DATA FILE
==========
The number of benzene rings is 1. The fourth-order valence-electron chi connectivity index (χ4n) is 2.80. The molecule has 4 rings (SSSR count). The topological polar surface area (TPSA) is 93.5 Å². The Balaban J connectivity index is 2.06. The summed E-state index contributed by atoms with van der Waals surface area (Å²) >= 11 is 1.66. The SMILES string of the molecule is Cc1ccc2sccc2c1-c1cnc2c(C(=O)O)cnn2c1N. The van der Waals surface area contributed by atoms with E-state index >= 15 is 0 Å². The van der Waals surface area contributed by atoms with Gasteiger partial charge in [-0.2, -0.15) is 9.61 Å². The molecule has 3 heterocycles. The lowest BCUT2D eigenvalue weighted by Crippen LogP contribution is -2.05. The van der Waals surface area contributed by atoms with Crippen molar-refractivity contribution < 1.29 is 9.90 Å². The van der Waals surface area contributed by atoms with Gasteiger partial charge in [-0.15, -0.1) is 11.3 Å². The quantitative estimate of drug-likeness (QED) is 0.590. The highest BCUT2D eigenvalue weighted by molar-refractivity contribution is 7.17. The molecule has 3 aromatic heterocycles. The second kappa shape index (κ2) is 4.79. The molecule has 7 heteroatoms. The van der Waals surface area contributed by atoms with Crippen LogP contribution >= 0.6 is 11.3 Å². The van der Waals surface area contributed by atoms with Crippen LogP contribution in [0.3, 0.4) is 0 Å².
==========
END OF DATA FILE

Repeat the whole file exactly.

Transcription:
The number of benzene rings is 1. The fourth-order valence-electron chi connectivity index (χ4n) is 2.80. The molecule has 4 rings (SSSR count). The topological polar surface area (TPSA) is 93.5 Å². The Balaban J connectivity index is 2.06. The summed E-state index contributed by atoms with van der Waals surface area (Å²) >= 11 is 1.66. The SMILES string of the molecule is Cc1ccc2sccc2c1-c1cnc2c(C(=O)O)cnn2c1N. The van der Waals surface area contributed by atoms with E-state index >= 15 is 0 Å². The van der Waals surface area contributed by atoms with Gasteiger partial charge in [-0.2, -0.15) is 9.61 Å². The molecule has 3 heterocycles. The lowest BCUT2D eigenvalue weighted by Crippen LogP contribution is -2.05. The van der Waals surface area contributed by atoms with Crippen molar-refractivity contribution < 1.29 is 9.90 Å². The van der Waals surface area contributed by atoms with Gasteiger partial charge in [-0.15, -0.1) is 11.3 Å². The quantitative estimate of drug-likeness (QED) is 0.590. The highest BCUT2D eigenvalue weighted by molar-refractivity contribution is 7.17. The molecule has 3 aromatic heterocycles. The second kappa shape index (κ2) is 4.79. The molecule has 7 heteroatoms. The van der Waals surface area contributed by atoms with Crippen LogP contribution >= 0.6 is 11.3 Å². The van der Waals surface area contributed by atoms with Crippen LogP contribution in [0.3, 0.4) is 0 Å².